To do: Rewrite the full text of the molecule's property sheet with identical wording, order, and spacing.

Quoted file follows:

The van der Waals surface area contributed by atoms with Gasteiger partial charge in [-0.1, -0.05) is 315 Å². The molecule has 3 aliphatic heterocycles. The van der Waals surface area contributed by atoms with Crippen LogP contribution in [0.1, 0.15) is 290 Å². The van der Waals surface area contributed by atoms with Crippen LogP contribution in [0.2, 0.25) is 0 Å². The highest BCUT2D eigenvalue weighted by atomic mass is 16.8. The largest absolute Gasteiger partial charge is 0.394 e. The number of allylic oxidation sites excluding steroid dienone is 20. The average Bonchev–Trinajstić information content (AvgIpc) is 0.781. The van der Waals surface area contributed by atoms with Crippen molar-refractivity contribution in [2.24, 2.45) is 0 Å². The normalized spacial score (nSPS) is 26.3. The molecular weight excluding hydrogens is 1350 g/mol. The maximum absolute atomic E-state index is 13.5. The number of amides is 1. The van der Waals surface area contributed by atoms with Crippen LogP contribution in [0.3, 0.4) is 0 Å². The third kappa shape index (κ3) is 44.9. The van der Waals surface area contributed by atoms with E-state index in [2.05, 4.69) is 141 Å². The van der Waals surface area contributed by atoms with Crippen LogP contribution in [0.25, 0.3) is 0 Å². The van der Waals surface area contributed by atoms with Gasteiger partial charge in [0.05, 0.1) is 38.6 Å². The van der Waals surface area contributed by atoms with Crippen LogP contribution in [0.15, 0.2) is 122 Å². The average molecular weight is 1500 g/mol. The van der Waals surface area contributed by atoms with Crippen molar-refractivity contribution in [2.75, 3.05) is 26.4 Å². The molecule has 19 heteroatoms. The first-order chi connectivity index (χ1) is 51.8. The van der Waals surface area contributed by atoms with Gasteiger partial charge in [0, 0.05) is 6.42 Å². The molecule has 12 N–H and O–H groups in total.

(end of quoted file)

The van der Waals surface area contributed by atoms with Gasteiger partial charge in [-0.1, -0.05) is 315 Å². The molecule has 3 aliphatic heterocycles. The van der Waals surface area contributed by atoms with Crippen LogP contribution in [0.1, 0.15) is 290 Å². The van der Waals surface area contributed by atoms with Crippen LogP contribution in [0.2, 0.25) is 0 Å². The highest BCUT2D eigenvalue weighted by atomic mass is 16.8. The largest absolute Gasteiger partial charge is 0.394 e. The number of allylic oxidation sites excluding steroid dienone is 20. The average Bonchev–Trinajstić information content (AvgIpc) is 0.781. The van der Waals surface area contributed by atoms with Crippen molar-refractivity contribution in [2.24, 2.45) is 0 Å². The normalized spacial score (nSPS) is 26.3. The molecular weight excluding hydrogens is 1350 g/mol. The maximum absolute atomic E-state index is 13.5. The number of amides is 1. The van der Waals surface area contributed by atoms with Crippen LogP contribution in [0.3, 0.4) is 0 Å². The third kappa shape index (κ3) is 44.9. The van der Waals surface area contributed by atoms with E-state index in [2.05, 4.69) is 141 Å². The van der Waals surface area contributed by atoms with Crippen LogP contribution in [0.25, 0.3) is 0 Å². The van der Waals surface area contributed by atoms with Gasteiger partial charge in [0.05, 0.1) is 38.6 Å². The van der Waals surface area contributed by atoms with Crippen LogP contribution in [0.15, 0.2) is 122 Å². The average molecular weight is 1500 g/mol. The van der Waals surface area contributed by atoms with Crippen molar-refractivity contribution in [2.75, 3.05) is 26.4 Å². The molecule has 19 heteroatoms. The first-order chi connectivity index (χ1) is 51.8. The van der Waals surface area contributed by atoms with Gasteiger partial charge in [0, 0.05) is 6.42 Å². The molecule has 12 N–H and O–H groups in total.